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Lightening The Load

As Published In Professional Organizers Blog Carnival
Lightening The Load

A friend of mine is in the process of relocating her home 3000 miles away — she is really struggling. Moving is challenging, even when you’re organized, and more so if you’re attempting to haul tons of clutter with you. So I’m going to spend a couple of weeks talking about ways to make moving easier.

A Great Opportunity

When I tell people what a freeing experience moving is, they usually look at me like I’m crazy. “What do you mean freeing? It’s the most exhausting thing I’ve ever been through!” While there are stresses associated with relocating, each move offers you the opportunity to lighten the load, to clean out, to start over fresh without all the clutter. When I was in college, I moved at least once a year, and sometimes once a semester. You’d better believe I only took the bare essentials with me — I wasn’t going to waste my time packing up junk I didn’t need! If I didn’t use it regularly, it was either sold in a garage sale, given to charity, or tossed in the trash.

Unfortunately, once we become more settled we tend to accumulate things that we don’t use and that don’t serve a purpose in our lives. It’s easier, sometimes, to just stick it in the closet and say, “I’ll deal with that later,” than make a decision. But when we move, we are forced to pull all of those dark demons out of the shadows and confront them face on. So as you handle and contemplate and pack each of your favorite treasures, ask yourself a few of the following questions.

Is It Easily Replaceable?

You may not have enough room on the truck for everything — so think about all the things you own that are relatively inexpensive, plentiful, and easy to replace (plants, canned goods, cleaning supplies, etc.) Is it worth the added expense, renting a bigger moving truck, just so you can fit in a few potted plants, 15 bags of charcoal, and a bunch of buy-one-get-one canned veggies you got on sale at the supermarket? Give them to your neighbors as a going away present and get more when you reach your new location!

Sometimes it’s actually healthier to leave certain items behind. Volatile chemicals such as paint, gasoline, and certain cleaning fluids can become a real hazard when packed on a moving truck. And trying to empty your freezer into a bunch of coolers for a long journey is just asking for food poisoning! It’s best to just let these things go, and replace them (if you need to) when you arrive at your new destination.

Of course, if we are talking about an expensive or hard-to-find item, you are certainly justified in thinking twice before ditching it. But even with things you think you couldn’t live without, you always have to consider cost versus benefit. How much will it cost to transport to your new home? How much does it weigh and will it be difficult to carry? Is it bulky — will it require extra movers or helpers to get it into your new home? How much space does it take up on the truck and how does that break down into dollars per square foot? Will you have to buy extra insurance to cover any potential loss or damage? Will you have to put it in rented storage when you reach your destination? It may cost you more (in time, space, energy, or money) to keep the item than to replace it if and when you ever need it.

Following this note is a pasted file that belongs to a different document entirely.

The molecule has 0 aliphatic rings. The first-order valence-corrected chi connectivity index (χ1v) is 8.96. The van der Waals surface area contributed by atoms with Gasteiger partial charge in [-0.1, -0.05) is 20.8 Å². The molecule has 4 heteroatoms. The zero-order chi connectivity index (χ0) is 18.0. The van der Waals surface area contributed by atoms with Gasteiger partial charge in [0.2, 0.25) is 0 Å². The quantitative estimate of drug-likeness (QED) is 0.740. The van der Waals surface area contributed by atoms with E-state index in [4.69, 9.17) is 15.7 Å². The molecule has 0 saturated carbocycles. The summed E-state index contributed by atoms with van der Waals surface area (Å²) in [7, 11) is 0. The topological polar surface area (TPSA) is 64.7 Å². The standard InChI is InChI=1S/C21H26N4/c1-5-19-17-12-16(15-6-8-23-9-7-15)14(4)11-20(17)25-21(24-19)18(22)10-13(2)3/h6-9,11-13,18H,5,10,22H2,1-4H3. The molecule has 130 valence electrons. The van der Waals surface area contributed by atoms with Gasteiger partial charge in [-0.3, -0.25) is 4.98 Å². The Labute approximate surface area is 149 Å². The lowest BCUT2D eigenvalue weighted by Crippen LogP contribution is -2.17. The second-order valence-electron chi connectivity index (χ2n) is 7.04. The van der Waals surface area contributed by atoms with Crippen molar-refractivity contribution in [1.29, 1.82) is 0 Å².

Does It Belong To You?

You’ve had your neighbor’s hedge trimmer for 3 years and your sister’s favorite casserole dish since the annual church social. And what about that library book that was due last fall? Why take someone else’s clutter with you to your new home? This is the perfect time to weed out those borrowed items that have taken up permanent residence at your house. Returning things that don’t belong to you is incredibly cathartic — even if you have to face late fees or a bit of teasing from the other person about “stealing” their stuff, it’s a great way to achieve closure with your old environment before you move on to the new.

If you want to avoid this problem in the future, set up a receptacle (crate, basket, box) in your new home for borrowed items. When you’re finished using it, put the item to return in this “out box” rather than storing it away in your cabinets or closet. Put a tag on each item reminding you who it belongs to, and make a date to get it back to its rightful owner. You’re more likely to return it in a timely fashion, and this offers you a great opportunity to schedule coffee or dinner with a friend!

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Ramona Creel is an award-winning 15-year veteran organizer and member of the National Association Of Professional Organizers. As well as having birthed “The A-To-Z Of Getting Organized,” Ramona is also the author of “The Professional Organizer’s Bible: A Slightly Irreverent And Completely Unorthodox Guide For Turning Clutter Into A Career”—and the creator of more than 200 “quick-start” business tools and templates for use by productivity professionals. She writes seven different blogs, has worked with hundreds of clients, and has delivered scores of presentations on getting organized. Ramona resides on the roads of America as a full-time RVer—living and working in a 29-foot Airstream. Learn more at and

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